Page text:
A 1,000-Year-Old Viking Ship Has Been Unearthed by High-Tech Archaeologists in a Norwegian Farmer’s Field
Researchers relied on ground-penetrating georadar to make their find—the same technology used to uncover landmines.
The Norwegian village of Avaldsnes is a former Viking stronghold. According to the town’s historical society, the Norwegian defense fleet was able to mobilize approximately 310 ships in times of war. Not only that, there were probably several thousand privately owned ships of notable size. When leaders died, they would be buried in their ships in large burial mounds.
But finding them is rare; only 15 or so Viking ships have been excavated thus far. So archaeologists with the Norwegian Institute for Cultural Heritage Research (NIKU) were very excited last month when they found what appears to be either a Merovingian or Viking period burial site in Edøy, a tiny island in the archipelago to the west of Trondheim. They made the discovery thanks to georadar technology.
“We only know of three well-preserved Viking ship burials in Norway, and these were excavated a long time ago. This new ship will certainly be of great historical significance and it will add to our knowledge as it can be investigated with modern means of archaeology,” says Dr. Knut Paasche, Head of the Department of Digital Archaeology at NIKU, and an expert on Viking ships.
The ship in Edøy was found using the same techniques—ground-penetrating georadar developed by LBI Arch Pro research institute and its partners (including NIKU), using technology from Guideline Geo, which canvases the earth like an artifact-hunting Zamboni—that have previously been used to detect landmines in former warzones.
The ship was found by NIKO archaeologists Manuel Gabler and Dag-Øyvind Engtrø Solem, who were surveying an area near Edøy Church in September of 2019. They had finished surveying the area and had a little extra time, so they decided to use the georadar on a nearby farm. That’s where they unexpectedly detected the ship, buried in a mound in a farmer’s field.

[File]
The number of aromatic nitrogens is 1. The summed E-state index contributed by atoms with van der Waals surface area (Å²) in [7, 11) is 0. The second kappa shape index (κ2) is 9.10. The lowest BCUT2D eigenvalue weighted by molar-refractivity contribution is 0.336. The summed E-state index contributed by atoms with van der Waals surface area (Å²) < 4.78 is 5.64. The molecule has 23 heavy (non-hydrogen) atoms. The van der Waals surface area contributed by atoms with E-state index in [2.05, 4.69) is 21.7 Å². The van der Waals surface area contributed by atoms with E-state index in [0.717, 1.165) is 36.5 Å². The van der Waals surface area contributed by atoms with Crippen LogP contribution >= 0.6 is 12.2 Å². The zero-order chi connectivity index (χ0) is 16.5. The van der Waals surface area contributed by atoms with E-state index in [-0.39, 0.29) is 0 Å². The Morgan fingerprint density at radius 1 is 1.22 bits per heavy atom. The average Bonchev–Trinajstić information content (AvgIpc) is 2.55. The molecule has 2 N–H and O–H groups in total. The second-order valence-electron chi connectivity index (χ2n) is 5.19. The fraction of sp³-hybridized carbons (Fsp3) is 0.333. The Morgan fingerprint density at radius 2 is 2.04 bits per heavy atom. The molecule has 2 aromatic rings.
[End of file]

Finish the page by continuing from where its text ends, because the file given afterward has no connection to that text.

“As the technology is making leaps forward,” Dr. Paasche says, “we are learning more and more about our past.”
Though the finds are still considered rare, the new technology has helped archaeologists make two such major discoveries in the past two years. In 2018, a perfectly intact Viking ship was found in Gjellestad just below the topsoil, where evidence suggests there was previously a large burial mound that had been flattened by farm equipment. The Edøy case is nearly identical.
The georadar data shows that the ship in Edøy has an over 42-foot-long keel (a long piece of wood that serves as the ship’s backbone). The ship’s front and back look to have been damaged by agricultural plows, but the hull appears intact.
“The length of the keel indicates that the ship may have been a total of 16–17 meters [52–55 feet] long. It is too early to say anything certain about the age for the ship, but the ship must be from the Merovingian or Viking Period. Which means the ship is more than 1,000 years old,” says Paasche.
According to Ars Technica’s Kiona N. Smith, who first reported on the story, the farmer whose land the ship was found on is named Per Hassle. Despite his name, the archaeologist Solem told Smith, Hassle has been very cooperative. “The burial is indeed located on a working farm, but we couldn’t have wished for a more agreeable landowner. He is very interested in history, especially local history, and is very enthusiastic about the project,” Solem said.
NIKU plans to go ahead with an excavation in the near future, as well as exploring larger parts of Edøy area in hopes of finding other Viking artifacts.
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